Don’t take the election for granted

Zach Wiita

A little more than three weeks ago, I was visiting my family in Ashtabula for the first time in almost six months. We took a trip out to see the newest covered bridge, which had only just opened. On the way to and from, we drove along roads well outside the city limits, and I found myself transported in time. Perhaps it was because I’d recently read David McCullough’s “John Adams,” but I found myself thinking about what the area must have been like 100 years ago, 150, even 200 years ago. I thought about how bad the roads would be by our standards, how long and hard movement from one settlement to another would be, about what a struggle life would be. I thought about the fact that the vast majority of the country would be like that.

Then I saw an election sign in someone’s yard, and my breath was taken away because I realized that even during an era when communication and transportation were incredible hardships, when most people would rarely leave their hometowns, and when Washington, D.C., was a distant village inhabited only by the federal government, they would still hold an election. Even in the most distant and harrowing areas of the country, democracy – however imperfectly manifested – took root.

Think about that. For 232 years now, the United States of America has successfully held onto its democracy. Since 1792, there has been a presidential election every four years. There has never been a coup d’etat, there has never been a revolution or revolt, and our only civil war was fought over the twin issues of states’ rights and slavery, not by two factions simply vying for power. That’s a pretty amazing accomplishment, and one many countries in the world simply cannot claim for themselves.

Just think: You’re a 15-year-old girl living in Harare, the capital city of Zimbabwe, in 2007. One day, you and your mother are abducted by state agents and youth militia, who take you out to the mountains and begin to punch you and beat you, punching and kicking you in your head, your back, your legs. Why? Because your father is a member of the opposition party and your mother is an activist with a feminist organization.

Just imagine: You are a prominent journalist from Bangladesh. You have been concerned about so-called “extrajudicial executions” and acts of torture by the interim government. Instead of acting to end these human rights abuses, your government reacts by sending its Directorate General of Forces Intelligence to your home to ransack your property, force you at gunpoint to travel to an army complex, blindfold you and begin torturing you for your reports.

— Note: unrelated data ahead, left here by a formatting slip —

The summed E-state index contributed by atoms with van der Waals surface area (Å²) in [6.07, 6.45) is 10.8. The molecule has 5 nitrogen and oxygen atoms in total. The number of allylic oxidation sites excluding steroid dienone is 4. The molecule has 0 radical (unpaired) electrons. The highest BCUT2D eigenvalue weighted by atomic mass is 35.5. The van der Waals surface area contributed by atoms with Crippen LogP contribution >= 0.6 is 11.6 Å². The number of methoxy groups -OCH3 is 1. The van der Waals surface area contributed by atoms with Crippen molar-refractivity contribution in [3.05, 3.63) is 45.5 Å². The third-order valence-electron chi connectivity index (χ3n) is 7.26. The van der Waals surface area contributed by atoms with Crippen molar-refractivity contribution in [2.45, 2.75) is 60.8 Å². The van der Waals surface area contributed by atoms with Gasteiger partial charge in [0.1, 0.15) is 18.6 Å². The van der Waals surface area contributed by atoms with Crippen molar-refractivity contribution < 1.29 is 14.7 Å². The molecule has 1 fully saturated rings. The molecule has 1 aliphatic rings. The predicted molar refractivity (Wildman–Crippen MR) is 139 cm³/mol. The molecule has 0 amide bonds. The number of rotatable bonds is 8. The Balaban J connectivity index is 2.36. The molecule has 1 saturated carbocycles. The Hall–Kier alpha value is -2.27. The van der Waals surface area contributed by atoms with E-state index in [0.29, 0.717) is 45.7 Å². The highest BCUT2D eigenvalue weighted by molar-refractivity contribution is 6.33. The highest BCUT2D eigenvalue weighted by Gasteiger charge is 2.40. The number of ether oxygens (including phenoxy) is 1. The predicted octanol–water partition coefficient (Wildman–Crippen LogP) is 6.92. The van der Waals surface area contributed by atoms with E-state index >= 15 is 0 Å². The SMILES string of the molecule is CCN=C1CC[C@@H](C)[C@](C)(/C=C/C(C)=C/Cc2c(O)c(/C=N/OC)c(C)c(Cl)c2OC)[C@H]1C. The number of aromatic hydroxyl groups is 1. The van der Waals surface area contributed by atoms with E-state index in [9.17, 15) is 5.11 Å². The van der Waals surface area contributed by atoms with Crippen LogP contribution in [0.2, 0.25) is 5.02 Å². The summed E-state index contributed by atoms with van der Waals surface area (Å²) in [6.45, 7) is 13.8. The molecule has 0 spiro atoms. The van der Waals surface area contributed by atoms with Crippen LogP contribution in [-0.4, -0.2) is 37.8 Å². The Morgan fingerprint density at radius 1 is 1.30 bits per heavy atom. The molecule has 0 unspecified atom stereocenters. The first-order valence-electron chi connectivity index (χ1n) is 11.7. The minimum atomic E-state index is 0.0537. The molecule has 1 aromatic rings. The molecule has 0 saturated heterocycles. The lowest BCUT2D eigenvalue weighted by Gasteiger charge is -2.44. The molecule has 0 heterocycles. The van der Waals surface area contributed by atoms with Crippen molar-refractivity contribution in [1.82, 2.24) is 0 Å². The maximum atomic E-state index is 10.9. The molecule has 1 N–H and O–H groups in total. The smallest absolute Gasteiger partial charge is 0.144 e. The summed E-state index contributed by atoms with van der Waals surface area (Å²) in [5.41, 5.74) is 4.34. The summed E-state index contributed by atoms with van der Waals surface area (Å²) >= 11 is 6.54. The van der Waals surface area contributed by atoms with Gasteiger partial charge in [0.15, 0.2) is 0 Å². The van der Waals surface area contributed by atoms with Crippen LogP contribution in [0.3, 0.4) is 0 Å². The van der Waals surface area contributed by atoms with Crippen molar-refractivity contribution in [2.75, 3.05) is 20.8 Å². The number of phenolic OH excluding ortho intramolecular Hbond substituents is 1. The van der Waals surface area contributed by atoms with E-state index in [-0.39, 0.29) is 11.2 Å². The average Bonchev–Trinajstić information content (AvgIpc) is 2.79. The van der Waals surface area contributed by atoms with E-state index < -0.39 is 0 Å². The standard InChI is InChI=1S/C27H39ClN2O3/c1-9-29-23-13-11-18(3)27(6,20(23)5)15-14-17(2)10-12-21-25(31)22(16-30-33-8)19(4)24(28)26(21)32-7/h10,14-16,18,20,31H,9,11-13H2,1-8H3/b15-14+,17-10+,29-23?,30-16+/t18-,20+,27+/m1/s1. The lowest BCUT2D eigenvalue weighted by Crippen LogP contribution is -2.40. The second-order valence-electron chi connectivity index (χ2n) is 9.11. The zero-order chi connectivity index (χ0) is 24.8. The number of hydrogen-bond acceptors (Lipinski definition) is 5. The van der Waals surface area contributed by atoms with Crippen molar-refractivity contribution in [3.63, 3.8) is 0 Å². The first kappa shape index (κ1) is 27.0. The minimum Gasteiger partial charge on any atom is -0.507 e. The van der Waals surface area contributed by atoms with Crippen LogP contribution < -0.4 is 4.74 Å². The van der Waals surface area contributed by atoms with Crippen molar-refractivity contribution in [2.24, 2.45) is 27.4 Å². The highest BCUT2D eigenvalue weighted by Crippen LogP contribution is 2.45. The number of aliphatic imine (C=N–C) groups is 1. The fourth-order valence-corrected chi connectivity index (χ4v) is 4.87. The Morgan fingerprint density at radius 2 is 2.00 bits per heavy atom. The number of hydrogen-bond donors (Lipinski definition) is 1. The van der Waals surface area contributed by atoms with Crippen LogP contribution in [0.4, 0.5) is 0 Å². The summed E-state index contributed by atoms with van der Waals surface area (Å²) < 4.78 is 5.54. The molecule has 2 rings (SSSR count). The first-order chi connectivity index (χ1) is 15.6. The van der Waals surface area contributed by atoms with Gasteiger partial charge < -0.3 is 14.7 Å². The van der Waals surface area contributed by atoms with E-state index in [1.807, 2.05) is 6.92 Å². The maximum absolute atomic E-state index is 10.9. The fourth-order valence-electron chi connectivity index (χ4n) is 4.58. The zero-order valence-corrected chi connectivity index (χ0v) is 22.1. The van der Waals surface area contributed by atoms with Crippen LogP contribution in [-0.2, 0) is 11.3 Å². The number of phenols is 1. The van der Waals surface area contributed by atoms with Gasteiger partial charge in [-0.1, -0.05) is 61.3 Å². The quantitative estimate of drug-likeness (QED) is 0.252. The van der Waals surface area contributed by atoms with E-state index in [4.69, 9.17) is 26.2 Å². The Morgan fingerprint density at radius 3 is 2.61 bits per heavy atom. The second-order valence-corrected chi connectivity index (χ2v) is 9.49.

Just imagine: You are a journalist living in Pakistan in early 2008, trying to cover the election. Your government, however, has banned live news broadcasts in reaction to coverage of protests from lawyers over the detention of Supreme Court judges the previous year. Your news analysis program about the election must be pre-recorded and then vetted by a censor committee to ensure the government won’t be upset. If it is, then your television station is to be taken off the air, and you and other journalists risk imprisonment and brutal beatings. You know all this because you were threatened by Pakistan’s Inter-Services Intelligence.

When I think about the things that are or have been wrong with America – and there’s certainly been plenty – I always try to come back to this:

Whatever our sins, whatever our faults, the United States of America is still a place where people are, with rare exceptions, free to speak as they wish and free to vote as they wish. The United States of America is not a nation where being a member of an opposition or activist party is likely to get you tortured or killed. The United States of America is a place where elections can happen peacefully, and where power can be legitimately transferred. The United States of America is one of a group of exceptional countries in that regard.

The next time you get tired of all the election news or feel frustrated or angry with the party you oppose, just remember that much. Free and fair elections are denied to many millions in this world, and we are all privileged to live in a country where we can take them for granted.

Zach Wiita is a senior political science and theater studies major and a columnist for the Daily Kent Stater. Contact him at [email protected].